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May 01, 2023
From 11:30 AM to 12:30 PM

Location QCCanada
IRCM Conference

Serge McGraw

Serge McGraw

Using patient derived induced-pluripotent stem cells (iPSC) to define the role of pathogenic DNMT3A mutations in Tatton-Brown-Rahman Syndrome (TBRS)

Serge McGraw, PhD
Associate Professor
Department of Obstetrics and Gynecology
Faculty of Medicine, Université de Montréal

CHU Ste-Justine Research Centre 

This conference is hosted by Mohan Malleshaiah, PhD. This conference is part of the 2022-2023 IRCM conference calendar.

In person: 
IRCM Auditorium
110, avenue des Pins O, H2W 1R7 Montreal

Zoom Link :
ID : 952 6976 2104
Code : 476372

IRCM conferences are set to occur under a hybrid format. However, please note that last-minute changes to online-only lectures may occur due to unforeseen circumstances. We invite you to visit this webpage again a few days before attending.

About this conference
Rare germline heterozygous mutations in functional DNMT3A (DNA methyltransferase 3A) domains cause an overgrowth intellectual disability syndrome called Tatton-Brown-Rahman Syndrome (TBRS). DNMT3A is essential for establishing DNA methylation marks, epigenetic modifications implicated in gene regulation and genome stability, that are crucial to establish and maintain proper cellular identity. We remain unaware of how pathogenic sequence variants in human DNMT3A contribute to alterations in molecular and cellular processes at the origin of the neurodevelopmental disorders observed in TBRS patients.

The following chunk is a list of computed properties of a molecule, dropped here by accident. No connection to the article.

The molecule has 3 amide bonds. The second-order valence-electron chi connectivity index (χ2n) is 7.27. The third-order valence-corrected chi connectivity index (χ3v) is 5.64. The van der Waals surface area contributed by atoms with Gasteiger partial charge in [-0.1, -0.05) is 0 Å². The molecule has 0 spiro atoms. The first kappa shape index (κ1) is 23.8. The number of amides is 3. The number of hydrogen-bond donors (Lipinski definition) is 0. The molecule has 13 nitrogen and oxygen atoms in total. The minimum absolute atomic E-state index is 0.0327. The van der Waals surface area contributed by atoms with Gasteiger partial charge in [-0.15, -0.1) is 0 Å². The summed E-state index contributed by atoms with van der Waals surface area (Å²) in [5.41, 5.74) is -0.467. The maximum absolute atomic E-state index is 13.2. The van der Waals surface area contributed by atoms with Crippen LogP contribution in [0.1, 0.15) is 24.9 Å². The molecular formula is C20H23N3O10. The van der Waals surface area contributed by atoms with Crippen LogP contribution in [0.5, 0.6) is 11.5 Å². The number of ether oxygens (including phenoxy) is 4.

Using cells from two TBRS patients carrying different single mutations in the methyltransferase domain of DNMT3A (DNMT3A+/mut), as well as control patients (DNMT3A+/+), we generated induced-pluripotent stem cells (iPSC), derived these cells into neuronal progenitor cells (NPC) and terminally differentiated neurons to uncover the impacts of pathogenic DNMT3A haploinsufficiency during brain cell development. We show that DNA methylation and gene expression alterations present in DNMT3A+/mut iPSC are exacerbated during the progression into NPC. A significant number of these alterations are conserved between mutations, pointing towards common pathways targeted by the PRC2 repressive complex (Polycomb 2 repressive complex). When we further differentiate DNMT3A+/mut into cortical neurons, the neurons show significant derepression of PRC2-target genes as well as key regulators (e.g., NEUROD1, FOXJ1, PAX6, PAX7) of brain development and cell fate commitment.

Our data suggest that, as TBRS-derived pluripotent cells undergo cellular differentiation and lineage commitment, the negative impact of pathogenic DNMT3A mutations on the distribution of DNA methylation marks and gene expression profiles intensifies, thus potentially altering cell fate and contributing to the developmental outcomes observed in TBRS patients.

About Serge McGraw
Dr. Serge McGraw is an Associate Professor in the Department of Obstetrics and Gynecology at the Université de Montréal. He completed his PhD at Laval University (Quebec) and a postdoctoral fellowship at McGill University (Montreal), where he developed an expertise in Developmental Biology and Epigenetics. He holds a Junior 2 Research Scholar award from FRQS, as well as various research grants from funding agencies (e.g. CIHR, NSERC). Combining in vitro patient-derived stem cell models and in vivo mouse models with multi-omics and bioinformatics sequencing approaches, his main research interests aim to understand how perturbations in the embryonic epigenetic program can alter cell fate and lead to abnormal development and neurodevelopmental disorders.

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